The Glorious Return of TMX: Music Is Math v. Starship Trooper In our last episode of TMX, I had sent Rich “Starship Troopers,” by Yes, and he sent me “Ready Lets Go/Music Is Math,” by Boards of Canada. Here is my response to “Ready Lets Go/Music Is Math”:


Excerpt from “Music Is Math,” by Boards of Canada.

I tell you Rich, the initials B-O-C will always represent Blue Oyster Cult, which is more of an effect of my age than it is of personal preference. I like Boards of Canada, certainly much more than Blue Oyster Cult.

But to the tracks at hand. “Ready Lets Go” is a short little bit, at just under a minute. I like the film-strip sound quality to it, and the three repeating tones make me think of an old radio network’s call tone. “Ready Lets Go” was more evocative to me than “Music Is Math.”

I wanted to really enjoy “Music Is Math,” since whenever I hear that title, I say, usually aloud, “Music IS math!” The first three minutes were building up to something. It was slow and leisurely, which surprised me, since you’re so into music that you can dance to. But I understand when you get into a groove, so I was anticipating something really big.

And then we hit the 3:30 mark, and the song failed. Sorry. It just failed. I really didn’t like the last part of it. The mood shifted from open and expansive to claustrophobic. I don’t know if that last minute or so is a bridge to the next song or a theme used later in the album, but it was just didn’t belong there.

Still I like Boards of Canada. I like trance-y music. But “Music Is Math” just didn’t do it for me.

Well, bummer. Let’s see what Rich thought of “Starship Trooper”:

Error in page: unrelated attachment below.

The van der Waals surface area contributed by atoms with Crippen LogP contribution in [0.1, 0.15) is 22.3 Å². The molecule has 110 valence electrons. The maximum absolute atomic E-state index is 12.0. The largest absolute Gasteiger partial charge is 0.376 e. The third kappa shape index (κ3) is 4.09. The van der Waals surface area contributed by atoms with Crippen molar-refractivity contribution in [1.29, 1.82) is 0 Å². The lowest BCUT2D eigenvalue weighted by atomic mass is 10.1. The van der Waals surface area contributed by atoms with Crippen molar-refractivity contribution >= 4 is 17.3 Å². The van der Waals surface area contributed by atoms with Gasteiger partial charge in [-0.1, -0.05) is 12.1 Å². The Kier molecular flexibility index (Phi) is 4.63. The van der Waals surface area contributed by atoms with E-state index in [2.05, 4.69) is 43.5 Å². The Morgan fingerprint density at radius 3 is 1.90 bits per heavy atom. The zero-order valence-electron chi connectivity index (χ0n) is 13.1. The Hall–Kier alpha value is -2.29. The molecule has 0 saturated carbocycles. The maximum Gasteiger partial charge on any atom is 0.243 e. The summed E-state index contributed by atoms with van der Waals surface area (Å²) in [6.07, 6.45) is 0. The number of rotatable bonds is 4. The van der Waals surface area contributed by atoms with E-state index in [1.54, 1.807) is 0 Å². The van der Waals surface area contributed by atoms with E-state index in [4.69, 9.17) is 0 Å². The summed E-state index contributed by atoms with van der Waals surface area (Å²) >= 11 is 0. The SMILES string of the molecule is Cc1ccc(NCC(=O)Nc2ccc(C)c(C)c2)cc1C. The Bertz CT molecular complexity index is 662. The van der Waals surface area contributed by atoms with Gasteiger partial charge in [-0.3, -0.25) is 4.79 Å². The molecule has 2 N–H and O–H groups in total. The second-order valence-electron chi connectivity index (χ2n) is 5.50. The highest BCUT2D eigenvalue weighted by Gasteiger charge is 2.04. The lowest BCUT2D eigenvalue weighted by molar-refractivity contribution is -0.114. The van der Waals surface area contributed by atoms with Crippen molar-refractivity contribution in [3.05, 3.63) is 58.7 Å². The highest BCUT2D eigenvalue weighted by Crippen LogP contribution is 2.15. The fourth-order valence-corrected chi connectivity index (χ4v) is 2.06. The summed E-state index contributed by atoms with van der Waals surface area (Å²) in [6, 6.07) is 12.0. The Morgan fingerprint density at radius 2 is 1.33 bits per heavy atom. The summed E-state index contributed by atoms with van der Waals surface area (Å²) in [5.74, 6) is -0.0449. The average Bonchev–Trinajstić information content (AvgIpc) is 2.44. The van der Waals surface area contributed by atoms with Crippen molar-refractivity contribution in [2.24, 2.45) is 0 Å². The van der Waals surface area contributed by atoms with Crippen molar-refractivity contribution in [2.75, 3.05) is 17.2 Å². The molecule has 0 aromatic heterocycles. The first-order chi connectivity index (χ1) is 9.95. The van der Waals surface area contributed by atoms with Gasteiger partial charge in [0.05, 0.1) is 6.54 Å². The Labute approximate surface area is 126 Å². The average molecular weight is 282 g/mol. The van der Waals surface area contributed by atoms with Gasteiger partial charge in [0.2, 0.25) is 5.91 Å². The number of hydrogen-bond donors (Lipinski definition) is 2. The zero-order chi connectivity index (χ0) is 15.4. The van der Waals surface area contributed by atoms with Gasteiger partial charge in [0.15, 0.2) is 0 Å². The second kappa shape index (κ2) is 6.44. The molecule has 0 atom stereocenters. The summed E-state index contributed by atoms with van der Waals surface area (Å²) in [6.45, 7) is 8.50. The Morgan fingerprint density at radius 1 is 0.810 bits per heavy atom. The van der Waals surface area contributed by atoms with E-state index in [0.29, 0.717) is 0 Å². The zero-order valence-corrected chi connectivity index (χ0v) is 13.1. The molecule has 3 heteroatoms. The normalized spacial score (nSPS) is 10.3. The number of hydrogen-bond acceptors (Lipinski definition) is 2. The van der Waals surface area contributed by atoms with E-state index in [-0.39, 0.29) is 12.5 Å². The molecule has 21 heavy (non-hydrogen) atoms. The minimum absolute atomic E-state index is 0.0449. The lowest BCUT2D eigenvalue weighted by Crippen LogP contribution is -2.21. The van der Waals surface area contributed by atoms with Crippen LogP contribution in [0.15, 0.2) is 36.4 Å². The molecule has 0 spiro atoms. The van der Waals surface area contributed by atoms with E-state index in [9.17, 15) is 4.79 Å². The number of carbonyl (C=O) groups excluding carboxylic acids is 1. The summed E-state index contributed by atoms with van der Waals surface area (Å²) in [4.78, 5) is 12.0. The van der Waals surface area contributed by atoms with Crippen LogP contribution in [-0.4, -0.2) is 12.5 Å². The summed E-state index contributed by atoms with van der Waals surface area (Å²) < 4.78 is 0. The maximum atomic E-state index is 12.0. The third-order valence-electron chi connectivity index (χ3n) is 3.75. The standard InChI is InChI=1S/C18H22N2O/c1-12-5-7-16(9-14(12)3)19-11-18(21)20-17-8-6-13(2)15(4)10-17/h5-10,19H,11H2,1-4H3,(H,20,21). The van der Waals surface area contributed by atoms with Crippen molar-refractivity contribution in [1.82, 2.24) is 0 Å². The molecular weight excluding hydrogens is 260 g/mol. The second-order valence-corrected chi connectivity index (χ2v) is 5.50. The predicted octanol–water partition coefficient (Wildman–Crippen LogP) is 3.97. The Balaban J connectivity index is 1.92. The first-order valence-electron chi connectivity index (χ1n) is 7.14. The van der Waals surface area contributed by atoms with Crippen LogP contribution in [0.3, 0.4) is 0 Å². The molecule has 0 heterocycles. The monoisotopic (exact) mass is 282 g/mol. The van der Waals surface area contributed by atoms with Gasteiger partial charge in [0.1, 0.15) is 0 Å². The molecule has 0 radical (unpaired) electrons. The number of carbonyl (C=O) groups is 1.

Excerpt from “Starship Trooper,” by Yes.

Now I’ve got a pretty random musical past. The first record I ever bought was Doug E. Fresh & Slick Rick‘s “The Show.” The first cassette album I owned was Run DMC‘s “King of Rock.” My second cassette was “Big Generator” by Yes, and I loved it. (Cassettes number 3 and 4 were Bon Jovi, “Slippery When Wet,” and Belinda Carlisle “Heaven on Earth”–but that’s not really something I’m proud of.) Ahhh, “Big Generator.” The bass lines were so groovy, the drums punchy and tight, the production was so big and 80s. It had super-catchy hooks and great harmonies. Add to that the almost beat-box intro to “Big Generator,” the track, and I was right at home.

Now I know Yes gets a lot of flack for being too prog-rock and Jon Anderson‘s higher register vocals grate on some, not unlike how some people either love or hate Geddy Lee‘s voice, and how Rick Wakeman‘s synth solos can sound a bit like he’s practicing scales. I remember reading in an interview a great diss that went something like, “Rick Wakeman is excellent at playing scales. Do you know who else is good at playing scales? My twelve year old daughter.” Classic. Oh yeah–others balk at the length of the songs. Nine minutes and twenty three seconds? No problem. I’ve got 173 songs in my iTunes library that clock in at 9 minutes or better, so it’s right at home.

In spite of what detractors say, I really can vibe on the Yes sound–they are tight musicians, and even though their songs are sometimes sonic mazes riddled with odd time signatures and more sections than your average pop song, it doesn’t land them in the same category as Rush or Dream Theater. The songs tell some great stories and the music builds some fantastic soundscapes while not being too indulgent with groove-breaking fills and solos.

I was definitely digging on “Starship Trooper.” While it’s far from the first time I’ve heard the song, it was cool to revisit it with some critical listening.

Next week, I send Rich “Rock and Roll,” by The Velvet Underground. Will Rich be able to handle a five-minute track with basically one stanza repeated three times as sung by Lou Reed?

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